Wednesday, February 19, 2014 (Last Updated: 02/20/2014)WEDNESDAY, Feb. 19, 2014 (HealthDay News) -- Adjuvant bevacizumab increases overall survival in cervical cancer and improves progression-free survival in glioblastoma, according to three studies published in the Feb. 20 issue of the New England Journal of Medicine.
Krishnansu S. Tewari, M.D., from the University of California Irvine Medical Center in Orange, and colleagues randomized 452 patients with recurrent, persistent, or metastatic cervical cancer to chemotherapy (cisplatin plus paclitaxel or topotecan plus paclitaxel) with or without bevacizumab. Using data for the two chemotherapy regimens combined, the researchers found that the addition of bevacizumab correlated with increased overall survival (17.0 versus 13.3 months; hazard ratio for death, 0.71) and higher response rates (48 versus 36 percent; P = 0.008).
Mark R. Gilbert, M.D., from the University of Texas MD Anderson Cancer Center in Houston, and colleagues randomized 637 patients with centrally confirmed, newly diagnosed glioblastoma who were treated with radiotherapy and daily temozolomide to bevacizumab or placebo during week four of radiation. The researchers found that the duration of overall survival was not significantly different between the groups, but progression-free survival was longer in the bevacizumab group (10.7 versus 7.3 months; hazard ratio for progression or death, 0.79). In a third study, Olivier L. Chinot, M.D., from Aix-Marseille University in France, and colleagues found that for patients with newly diagnosed glioblastoma randomly allocated to intravenous bevacizumab (458 patients) or placebo (463 patients) in addition to radiotherapy and oral temozolomide, progression-free survival was longer in the bevacizumab group (10.6 versus 6.2 months; hazard ratio for progression or death, 0.64).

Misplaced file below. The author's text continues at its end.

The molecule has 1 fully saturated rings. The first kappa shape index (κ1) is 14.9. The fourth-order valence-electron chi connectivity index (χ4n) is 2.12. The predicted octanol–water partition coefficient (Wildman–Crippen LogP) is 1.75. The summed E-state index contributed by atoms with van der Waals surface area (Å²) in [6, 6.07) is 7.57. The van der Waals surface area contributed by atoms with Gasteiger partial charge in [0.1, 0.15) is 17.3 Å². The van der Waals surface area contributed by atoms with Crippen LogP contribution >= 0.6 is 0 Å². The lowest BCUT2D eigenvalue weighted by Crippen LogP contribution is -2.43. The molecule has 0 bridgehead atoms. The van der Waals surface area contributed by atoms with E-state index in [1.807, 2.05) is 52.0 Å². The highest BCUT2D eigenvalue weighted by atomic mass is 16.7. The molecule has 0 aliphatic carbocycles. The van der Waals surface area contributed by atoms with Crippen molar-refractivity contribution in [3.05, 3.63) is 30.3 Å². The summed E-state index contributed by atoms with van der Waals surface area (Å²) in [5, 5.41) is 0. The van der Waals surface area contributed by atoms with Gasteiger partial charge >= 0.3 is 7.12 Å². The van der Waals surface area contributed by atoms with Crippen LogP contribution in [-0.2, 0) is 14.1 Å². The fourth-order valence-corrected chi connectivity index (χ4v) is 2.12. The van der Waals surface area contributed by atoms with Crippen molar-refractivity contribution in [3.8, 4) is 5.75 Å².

"Improved progression-free survival and maintenance of baseline quality of life and performance status were observed with bevacizumab," Chinot and colleagues write.
The Gilbert study was partially funded by an unrestricted educational grant from Genentech, the manufacturer of bevacizumab; the Chinot study was funded by F. Hoffmann-La Roche.
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